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QuickBooks 2006 review: QuickBooks 2006

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MSRP: $399.95
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The Good QuickBooks 2006 has a shorter setup interview; an improved, flowchart-style home page; a faster SQL database; an always-on audit trail; and new modules for managing customers, vendors, and employees.

The Bad The tech support for QuickBooks 2006 is expensive, and its inventory-management tools could be better.

The Bottom Line QuickBooks Premier 2006 is the best upgrade in years. Its slick new interface is the best in small-business accounting, and its accounting toolkit is easy to learn. Small but growing businesses should buy it.

Visit manufacturer site for details.

8.0 Overall
  • Setup 9
  • Features 8
  • Support 7

Review Sections

QuickBooks Premier 2006

In a world of overhyped software upgrades, Intuit QuickBooks Premier 2006 is the real deal. More than a step up over its predecessor, QuickBooks Premier 2006 is an extreme makeover, with a revamped home page that newcomers will find easier to master and a shorter setup interview with far fewer screens to navigate. Personal relationships are the lifeblood of small business, and QuickBooks 2006 takes this into account with streamlined, single-page views of customers, vendors, and employees along with all related invoices, estimates, and payments. The 2006 version of this popular bookkeeping app corrects some of the program's previous shortcomings by adding a faster SQL database, beefed-up (though not best-of-breed) inventory-management tools, and an audit trail that's activated by default. QuickBooks Premier 2006 is a great bookkeeper for both longtime users and first-time bean counters.

Accounting software often involves a time-consuming setup, particularly for small shops upgrading from paper invoices, purchase orders, and desk drawers full of records for customers, vendors, and employees. QuickBooks Premier 2006 eases this burden with a shorter setup interview that uses far fewer screens than the one in version 2005. The second screen of the new interview, for instance, asks for your company's name and vital stats. QuickBooks 2005 doesn't ask for that information until the tenth screen.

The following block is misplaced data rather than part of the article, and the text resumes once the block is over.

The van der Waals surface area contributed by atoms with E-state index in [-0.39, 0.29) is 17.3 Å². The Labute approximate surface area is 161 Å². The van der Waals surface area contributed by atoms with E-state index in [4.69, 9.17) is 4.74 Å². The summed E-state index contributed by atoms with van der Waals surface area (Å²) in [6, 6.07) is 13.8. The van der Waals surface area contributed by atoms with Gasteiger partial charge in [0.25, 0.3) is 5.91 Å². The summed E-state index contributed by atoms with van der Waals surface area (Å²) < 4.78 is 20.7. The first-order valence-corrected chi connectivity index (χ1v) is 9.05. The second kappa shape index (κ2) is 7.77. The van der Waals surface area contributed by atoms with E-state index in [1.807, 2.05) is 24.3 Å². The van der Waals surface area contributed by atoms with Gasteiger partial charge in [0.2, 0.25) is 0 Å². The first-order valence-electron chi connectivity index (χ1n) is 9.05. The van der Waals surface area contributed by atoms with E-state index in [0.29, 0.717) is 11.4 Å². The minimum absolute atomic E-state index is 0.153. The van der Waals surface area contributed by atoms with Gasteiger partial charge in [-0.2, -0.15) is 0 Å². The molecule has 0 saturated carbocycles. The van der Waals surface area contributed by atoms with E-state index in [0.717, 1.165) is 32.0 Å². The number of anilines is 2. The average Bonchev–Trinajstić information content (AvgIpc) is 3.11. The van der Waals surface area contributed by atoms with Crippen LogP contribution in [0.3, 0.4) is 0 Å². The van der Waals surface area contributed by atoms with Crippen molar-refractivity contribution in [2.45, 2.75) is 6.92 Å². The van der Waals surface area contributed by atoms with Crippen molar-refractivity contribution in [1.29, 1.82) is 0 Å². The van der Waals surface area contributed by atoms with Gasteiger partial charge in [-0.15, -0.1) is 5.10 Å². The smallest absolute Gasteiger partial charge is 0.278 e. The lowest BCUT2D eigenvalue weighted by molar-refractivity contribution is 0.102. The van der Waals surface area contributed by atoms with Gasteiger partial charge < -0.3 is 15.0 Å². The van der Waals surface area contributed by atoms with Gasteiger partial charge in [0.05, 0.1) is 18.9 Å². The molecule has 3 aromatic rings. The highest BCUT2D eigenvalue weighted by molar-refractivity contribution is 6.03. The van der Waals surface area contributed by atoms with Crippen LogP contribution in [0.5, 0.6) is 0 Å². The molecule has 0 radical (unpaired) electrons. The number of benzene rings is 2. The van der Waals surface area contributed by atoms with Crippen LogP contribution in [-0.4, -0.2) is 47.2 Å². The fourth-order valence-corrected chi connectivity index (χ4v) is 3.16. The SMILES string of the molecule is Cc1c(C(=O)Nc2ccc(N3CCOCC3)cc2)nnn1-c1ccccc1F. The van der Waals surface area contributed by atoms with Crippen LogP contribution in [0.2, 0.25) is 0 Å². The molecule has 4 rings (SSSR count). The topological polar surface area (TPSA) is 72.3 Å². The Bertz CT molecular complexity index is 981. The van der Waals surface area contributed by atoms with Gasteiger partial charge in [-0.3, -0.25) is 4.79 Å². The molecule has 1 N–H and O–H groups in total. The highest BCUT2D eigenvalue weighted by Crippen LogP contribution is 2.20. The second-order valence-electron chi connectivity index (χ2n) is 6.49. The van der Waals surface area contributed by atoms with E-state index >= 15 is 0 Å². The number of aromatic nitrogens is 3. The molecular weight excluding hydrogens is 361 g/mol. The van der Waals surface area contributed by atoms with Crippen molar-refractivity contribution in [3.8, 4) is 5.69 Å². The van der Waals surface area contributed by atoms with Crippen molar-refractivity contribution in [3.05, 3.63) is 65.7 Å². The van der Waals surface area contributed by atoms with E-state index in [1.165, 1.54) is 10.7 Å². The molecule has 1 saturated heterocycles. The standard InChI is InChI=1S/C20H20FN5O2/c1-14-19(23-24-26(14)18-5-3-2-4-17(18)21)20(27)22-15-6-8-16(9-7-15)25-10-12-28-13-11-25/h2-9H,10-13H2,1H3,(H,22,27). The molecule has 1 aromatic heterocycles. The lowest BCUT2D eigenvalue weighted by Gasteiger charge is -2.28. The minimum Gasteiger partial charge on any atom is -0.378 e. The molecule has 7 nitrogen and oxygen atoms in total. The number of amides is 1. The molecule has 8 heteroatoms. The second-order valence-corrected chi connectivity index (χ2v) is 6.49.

The flowchartlike home page now shows daily operations in more detail.

The 2006 interface of QuickBooks is dramatically different from that of last year's software. The home page, for instance, is now a full-screen flowchart that provides a mile-high view of your day-to-day operations. The screen is cleaner, less intimidating, and easier to learn. Gone are the left-side Navigators and Open Windows columns of years past (although longtime users can bring back the Open Windows layout to easily hop between open modules). Another plus: Intuit has softened its built-in sales pitches for premium services. Those internal ads don't appear in version 2006 unless you click the discreet Add Services link on the home page.

QuickBooks 2006's new home page displays a full-screen view of your business activities--a dramatic change from QuickBooks 2005.

QuickBooks 2006 has the best interface of all the small-business accounting packages we've tested. Its best new features are the Customer, Employee, and Vendor Centers. In the past, you had to fish through various modules and reports to compile data on a specific customer, employee, or vendor, but version 2006 lets you view a customer's contact information and transaction history on a single screen. QuickBooks 2006's competitors, such as Peachtree Complete Accounting 2006, are more task oriented and present this data in a piecemeal fashion.

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